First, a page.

As many of you are most likely aware of by this point, two Coalfire employees are facing criminal trespassing charges in Iowa. The two employees were conducting a physical penetration test against a judicial branch building and the Dallas County courthouse. As part of their assessment, they gained access to the courthouse and intentionally tripped the alarm to test the county’s response. Once law enforcement arrived, they showed them how they did it, showed them the contract authorizing them to perform the work, and were expecting to go on their way. However, when the Sheriff arrived shortly before they were actually released, he determined that Iowa State officials did not have the authorization to allow such a test, and arrested the two employees on the spot.
As more has surfaced on this issue, Coalfire management probably could have done a better job of ensuring the State was authorized to allow this test. Additionally, the State has issued a public apology to the county, and they have taken steps to make the process smoother going forward. However, the fact that these two employees, who were merely doing their job to the best of their ability, are still facing criminal charges is wrong on so many levels. A political dispute between a local county and the state government should not look to punish individuals who are working to protect them. This could have an impact on their ability to financially provide for their families or work in the industry. Beyond that, this case could set a dangerous precedent that could impact similar cases for many years to come.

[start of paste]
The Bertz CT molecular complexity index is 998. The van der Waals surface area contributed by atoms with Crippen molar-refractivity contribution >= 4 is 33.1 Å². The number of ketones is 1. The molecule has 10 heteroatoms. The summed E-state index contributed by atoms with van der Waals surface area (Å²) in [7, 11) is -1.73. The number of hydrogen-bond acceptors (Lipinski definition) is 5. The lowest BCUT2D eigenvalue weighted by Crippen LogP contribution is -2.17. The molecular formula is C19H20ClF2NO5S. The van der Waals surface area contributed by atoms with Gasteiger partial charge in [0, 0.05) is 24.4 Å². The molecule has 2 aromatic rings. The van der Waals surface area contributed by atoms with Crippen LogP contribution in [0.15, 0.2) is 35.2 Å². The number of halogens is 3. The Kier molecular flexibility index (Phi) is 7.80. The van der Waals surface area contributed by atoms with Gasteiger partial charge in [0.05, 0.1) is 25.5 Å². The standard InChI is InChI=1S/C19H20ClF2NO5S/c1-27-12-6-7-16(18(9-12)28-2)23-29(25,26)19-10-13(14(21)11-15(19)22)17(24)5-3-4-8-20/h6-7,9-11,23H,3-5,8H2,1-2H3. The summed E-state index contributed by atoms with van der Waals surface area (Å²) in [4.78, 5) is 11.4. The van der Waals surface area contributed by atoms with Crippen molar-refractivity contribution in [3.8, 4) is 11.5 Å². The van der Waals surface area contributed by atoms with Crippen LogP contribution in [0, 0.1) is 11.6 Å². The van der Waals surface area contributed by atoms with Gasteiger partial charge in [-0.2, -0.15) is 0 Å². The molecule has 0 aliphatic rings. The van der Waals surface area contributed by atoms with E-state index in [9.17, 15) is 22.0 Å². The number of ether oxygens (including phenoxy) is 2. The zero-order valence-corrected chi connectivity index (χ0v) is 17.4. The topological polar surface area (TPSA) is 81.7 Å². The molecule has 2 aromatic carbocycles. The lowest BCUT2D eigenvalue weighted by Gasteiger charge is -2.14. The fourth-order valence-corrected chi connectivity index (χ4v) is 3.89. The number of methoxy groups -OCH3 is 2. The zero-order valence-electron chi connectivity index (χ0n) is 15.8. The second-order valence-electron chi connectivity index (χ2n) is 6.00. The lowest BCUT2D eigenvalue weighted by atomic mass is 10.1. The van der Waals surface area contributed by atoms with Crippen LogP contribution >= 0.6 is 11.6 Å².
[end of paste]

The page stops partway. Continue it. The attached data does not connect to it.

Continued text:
Why Triaxiom is Issuing a Letter of Support
At Triaxiom, we also perform physical penetration tests on a myriad of organizations, being authorized by organizations across the United States to identify flaws and gaps in their physical security to help them improve. Many other companies in the industry who perform this type of testing have already come forward and issued similar offers of support. Additionally, the Coalfire CEO has issued a statement supporting these employees and vowing to do everything he can to ensure they are free from all charges.
So the obvious question is why is Triaxiom just now making a statement about this after it has been unfolding over the past couple weeks and what difference does it make? Well, to put it simply, we feel that the information security community is a tight knit group and it is on all of us to support these employees, Coalfire as a company, and the community as a whole. Collectively, we have the ability to elevate this issue beyond a local political dispute and into the national conversation. Hopefully, by doing so, these charges will be dropped and the county, state, and Coalfire can work through their issues without jeopardizing the professional careers of two industry experts.